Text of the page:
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"From Milton's filence it might perhaps be suspected, that the Bishop was under some sort of confinement, were it not that on the 7th of February, we find him at full liberty, attending the King's funeral at Windsor, and standing ready with a Common-prayer-book to read the burial-office over the royal corple *
But what is beyond a thousand furmises, accumulated by Wagstaffe and others, to prove Milton's first publishing this prayer as selected by King Charles, for his own use, is the dead filence of Bp. Juxon from this period to the time of his death. If his timidity during the Interregnum prevailed with him to conceal the forgery, his fears must be at * Biographia Britannica, Juxon, Rem. [C]
an end at the Restoration. The prayer
had been published as King Charles's | over and over during that interval; Milį ton’s reproach was equally and repeatedly
made public. Yet this worthy Bishop fuffers this prayer to be published in a collection of King Charles's works in the year 1662, without giving the least hint of the forgery, imputed afterwards to Milton and Bradshar.
Let Dr. Johnson then make what he can of the adaptation of this prayer to the case of King Charles; but let not his splenetic prejudice against Milton associate him with such a driveling crew, fuch a despicable groupe of knights of the post, as would persuade the world that Milton wanted the aid of such pitiful forgeries as they themselves occafionally practised to support the noblest of all employments, the defence of public liberty against tyrants and oppreffors.
The Doctor's account of Milton's difpute with Salmafius we shall pass by, and leave his criticisms on some Latin expreffions on either fide to those who have not forgotten a trade, which, in fome degree or other, is, or should be, original to every good writer, namely, the trade of a Grammarian. No man has exercised this trade with more emolument than Dr. Johnson, would he allow us to say, that in his political pámphlets “ the rights of nations and kings fink “ into a laborious folicitude for the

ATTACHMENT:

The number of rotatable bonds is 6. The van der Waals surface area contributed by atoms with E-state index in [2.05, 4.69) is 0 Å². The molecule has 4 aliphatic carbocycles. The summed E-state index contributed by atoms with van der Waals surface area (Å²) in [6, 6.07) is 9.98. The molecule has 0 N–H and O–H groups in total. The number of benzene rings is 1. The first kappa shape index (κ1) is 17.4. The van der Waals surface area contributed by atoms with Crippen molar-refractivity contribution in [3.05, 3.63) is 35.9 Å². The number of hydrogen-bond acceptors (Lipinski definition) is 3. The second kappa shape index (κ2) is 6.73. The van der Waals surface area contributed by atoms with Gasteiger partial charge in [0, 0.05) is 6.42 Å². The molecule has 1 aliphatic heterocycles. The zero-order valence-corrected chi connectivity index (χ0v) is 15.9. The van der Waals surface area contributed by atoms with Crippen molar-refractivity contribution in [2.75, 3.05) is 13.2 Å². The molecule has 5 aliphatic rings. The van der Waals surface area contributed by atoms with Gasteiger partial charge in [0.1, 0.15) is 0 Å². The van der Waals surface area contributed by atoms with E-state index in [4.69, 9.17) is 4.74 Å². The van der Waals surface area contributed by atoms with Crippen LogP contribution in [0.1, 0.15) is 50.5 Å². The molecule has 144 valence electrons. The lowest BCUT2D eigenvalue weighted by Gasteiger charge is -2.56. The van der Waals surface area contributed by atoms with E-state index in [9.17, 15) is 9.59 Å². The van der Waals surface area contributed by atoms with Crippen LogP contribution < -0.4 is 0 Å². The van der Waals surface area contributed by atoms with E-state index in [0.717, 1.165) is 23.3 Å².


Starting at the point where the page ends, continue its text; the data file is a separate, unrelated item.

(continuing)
ini. * choice
* choice of ivords and modes of expref“ fion.”
Milton's answer to Salmafius was much read, and it is no difparagement to his arguments that they appeared bad to a aman of Hobbes's principles, or paradoxical in Dr. Johnson's ideas *: : ;
But, however, the Doctor thought hiinself obliged to account for this de pravity of taste in the numerous readers of Milten's defense, which he does in this way: ..
pes, . “Paradox,” says our Biographer,"res commended by fpirit and elegance,
easily gains attention; and he who told *** every man that he was equal to his “ King, could hardly want an: au"dience *.”!.,...; is sinds # Life, p. 56, ia'. Sodo
· The paradox then is that every man is equal to his King. But where has Milton told this? or is it to Dr. Johnson's misapprehension of Milton's state of the case, or to his propensity to calumniate, that we owe this false and rancorous in. sinuation ?
That every man is not equal, but superior, to his Tyrant, is a proposition which has been demonstrated over and over, before Milton was born ; and if Milton espoused it, and made it better. understood by a notorious, example, he ferved his generation in a most material article of their social happiness. The next generation had the spirit and good sense to profit by his doctrine; and by virtue of it drove their Tyrant into an ignominious exile,